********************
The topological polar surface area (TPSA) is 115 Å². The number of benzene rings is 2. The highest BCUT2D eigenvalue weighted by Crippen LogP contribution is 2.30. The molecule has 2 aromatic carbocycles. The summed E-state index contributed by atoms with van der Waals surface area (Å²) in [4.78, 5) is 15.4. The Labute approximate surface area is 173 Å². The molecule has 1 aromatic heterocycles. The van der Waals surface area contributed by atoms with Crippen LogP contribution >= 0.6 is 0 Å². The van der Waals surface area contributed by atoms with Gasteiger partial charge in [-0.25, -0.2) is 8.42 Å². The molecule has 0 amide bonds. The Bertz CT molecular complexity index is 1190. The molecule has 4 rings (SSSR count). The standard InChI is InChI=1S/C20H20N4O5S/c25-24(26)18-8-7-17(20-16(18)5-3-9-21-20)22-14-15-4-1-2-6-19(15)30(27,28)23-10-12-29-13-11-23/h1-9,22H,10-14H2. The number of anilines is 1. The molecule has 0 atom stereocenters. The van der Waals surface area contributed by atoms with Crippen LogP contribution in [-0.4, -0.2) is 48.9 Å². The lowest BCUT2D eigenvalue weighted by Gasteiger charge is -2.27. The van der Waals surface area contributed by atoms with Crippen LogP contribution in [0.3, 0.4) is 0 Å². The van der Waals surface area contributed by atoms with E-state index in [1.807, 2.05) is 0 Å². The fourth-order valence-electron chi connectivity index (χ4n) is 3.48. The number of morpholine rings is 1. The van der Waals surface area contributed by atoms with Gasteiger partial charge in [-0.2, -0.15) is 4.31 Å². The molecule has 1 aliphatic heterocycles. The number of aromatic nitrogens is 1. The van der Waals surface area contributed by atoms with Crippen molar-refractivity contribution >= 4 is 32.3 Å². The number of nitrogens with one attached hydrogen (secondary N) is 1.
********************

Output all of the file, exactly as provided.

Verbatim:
The topological polar surface area (TPSA) is 115 Å². The number of benzene rings is 2. The highest BCUT2D eigenvalue weighted by Crippen LogP contribution is 2.30. The molecule has 2 aromatic carbocycles. The summed E-state index contributed by atoms with van der Waals surface area (Å²) in [4.78, 5) is 15.4. The Labute approximate surface area is 173 Å². The molecule has 1 aromatic heterocycles. The van der Waals surface area contributed by atoms with Crippen LogP contribution >= 0.6 is 0 Å². The van der Waals surface area contributed by atoms with Gasteiger partial charge in [-0.25, -0.2) is 8.42 Å². The molecule has 0 amide bonds. The Bertz CT molecular complexity index is 1190. The molecule has 4 rings (SSSR count). The standard InChI is InChI=1S/C20H20N4O5S/c25-24(26)18-8-7-17(20-16(18)5-3-9-21-20)22-14-15-4-1-2-6-19(15)30(27,28)23-10-12-29-13-11-23/h1-9,22H,10-14H2. The number of anilines is 1. The molecule has 0 atom stereocenters. The van der Waals surface area contributed by atoms with Crippen LogP contribution in [-0.4, -0.2) is 48.9 Å². The lowest BCUT2D eigenvalue weighted by Gasteiger charge is -2.27. The van der Waals surface area contributed by atoms with Crippen LogP contribution in [0.3, 0.4) is 0 Å². The van der Waals surface area contributed by atoms with E-state index in [1.807, 2.05) is 0 Å². The fourth-order valence-electron chi connectivity index (χ4n) is 3.48. The number of morpholine rings is 1. The van der Waals surface area contributed by atoms with Gasteiger partial charge in [-0.2, -0.15) is 4.31 Å². The molecule has 1 aliphatic heterocycles. The number of aromatic nitrogens is 1. The van der Waals surface area contributed by atoms with Crippen molar-refractivity contribution >= 4 is 32.3 Å². The number of nitrogens with one attached hydrogen (secondary N) is 1.